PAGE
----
Here's an alternative that I just thought of. Pause the print via the API yourself, and then monitor the tags parameter in the on_gcode_queuing hook, and just return (None, ) to prevent those gcode lines from being sent to the printer. This will effective kill them so they will never reach the printer. How does that sound?

Edit: Not sure what the tag for the pause script is exactly, but I think it probably will look something like this:


If you log the tags and pause the print, it should be obvious. When Octolapse sends gcode that tag looks like this: plugin:octolapse, that much I know :slight_smile:


I'm testing my code to set_job_on_hold then retract filament and lift Z. The piece of code that does this is here:

However, in one of the tests I did on my printer, OctoPrint kept on sending more gcodes after set_job_on_hold(True) is called. The gcode log is like this:

226 Recv: ok 40
227 Recv: ok 41
228 Recv: ok 42
229 Send: N43 G91*38  <--- These lines obviously came from my code, which should be AFTER `printer.set_job_on_hold(True)` is called.
230 Send: N44 M83*40  <---
231 Send: N45 G1 E-5.0*122 <---
232 Send: N46 G1 Z5.0*75  <----
233 Recv: ok 43
234 Recv: X:100.00 Y:100.00 Z:0.40 E:-4.48
235 Recv: ok 44
236 Recv: ok 45
237 Recv: ok 46
238 Send: N47 G1 X62.288 Y62.279*20 <--- But here more gcodes were sent, and sent my print head off boundary.
239 Send: N48 M400*27
240 Recv: ok 47
241 Recv: ok 48
242 Send: N49 M114*26
243 Recv: ok 49
244 Recv: X:162.29 Y:162.28 Z:5.40 E:-9.48
245 Recv: wait
246 Send: N50 G1 E4.50000 F2400.000*41
247 Send: N51 M82*45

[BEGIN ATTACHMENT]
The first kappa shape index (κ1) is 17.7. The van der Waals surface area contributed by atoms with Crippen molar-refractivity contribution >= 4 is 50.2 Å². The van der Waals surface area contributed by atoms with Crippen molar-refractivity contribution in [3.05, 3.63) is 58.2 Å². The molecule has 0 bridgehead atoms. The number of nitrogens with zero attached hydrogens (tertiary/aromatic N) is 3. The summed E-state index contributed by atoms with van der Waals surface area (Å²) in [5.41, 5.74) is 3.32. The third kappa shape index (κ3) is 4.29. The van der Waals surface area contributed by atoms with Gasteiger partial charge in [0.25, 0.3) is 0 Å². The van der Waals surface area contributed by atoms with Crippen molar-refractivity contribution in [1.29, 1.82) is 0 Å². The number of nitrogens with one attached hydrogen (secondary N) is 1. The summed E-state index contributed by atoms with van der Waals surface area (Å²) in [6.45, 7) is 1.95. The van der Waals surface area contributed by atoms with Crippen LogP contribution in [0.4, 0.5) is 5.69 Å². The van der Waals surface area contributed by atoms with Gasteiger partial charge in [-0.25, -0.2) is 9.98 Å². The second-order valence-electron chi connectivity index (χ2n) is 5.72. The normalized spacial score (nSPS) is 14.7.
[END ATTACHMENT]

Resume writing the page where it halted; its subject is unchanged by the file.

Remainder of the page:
248 Recv: ok 50
249 Recv: ok 51
250 Send: N52 G1 F1200.000*100
251 Send: N53 G1 X63.060 Y61.602 E0.08838*95

Any reason why more gcodes can be sent even after printer.set_job_on_hold(True) is called @FormerLurker ? Or maybe this is a question for @foosel ?


I can answer this, no need to bother @foosel. The reason that gcode sent was that it was queued before (or while) you paused the print. I hadn't thought about that, but Octolapse needs to deal with this too. Here's an outline of what might work, but note that I typed this in without checking for errors of logic or syntax:

    def __init__(self, printer):
        self.job_is_on_hold = False
        # save a reference to the octoprint printer object
        self.printer = printer
        # member to hold a command that will need to be sent when we unpause
        self.save_command = None
        # set this to true somewhere to pause the print, wherever that is
        self.pausing = False
        # I think you'll need to deal with cancelling as well.  Not sure
        self.cancelling = False

    # you would call this from an event handler that is looking for cancelling events.
    # Probably from your main __init__ file
    def print_cancelling(self):
        # we only need to handle this if the job is on hold.
        if self.job_is_on_hold:
            # just in case, clear the pausing flag
            self.pausing = False
            # release the lock.  This is really important
            # you may have to reset the axis mode here if you've changed it in pause print
            reset_axis_mode_gcode = self.get_reset_axis_mode_gcode()
            # only send commands if there are commands to send.
            if len(reset_axis_mode_gcode) > 0: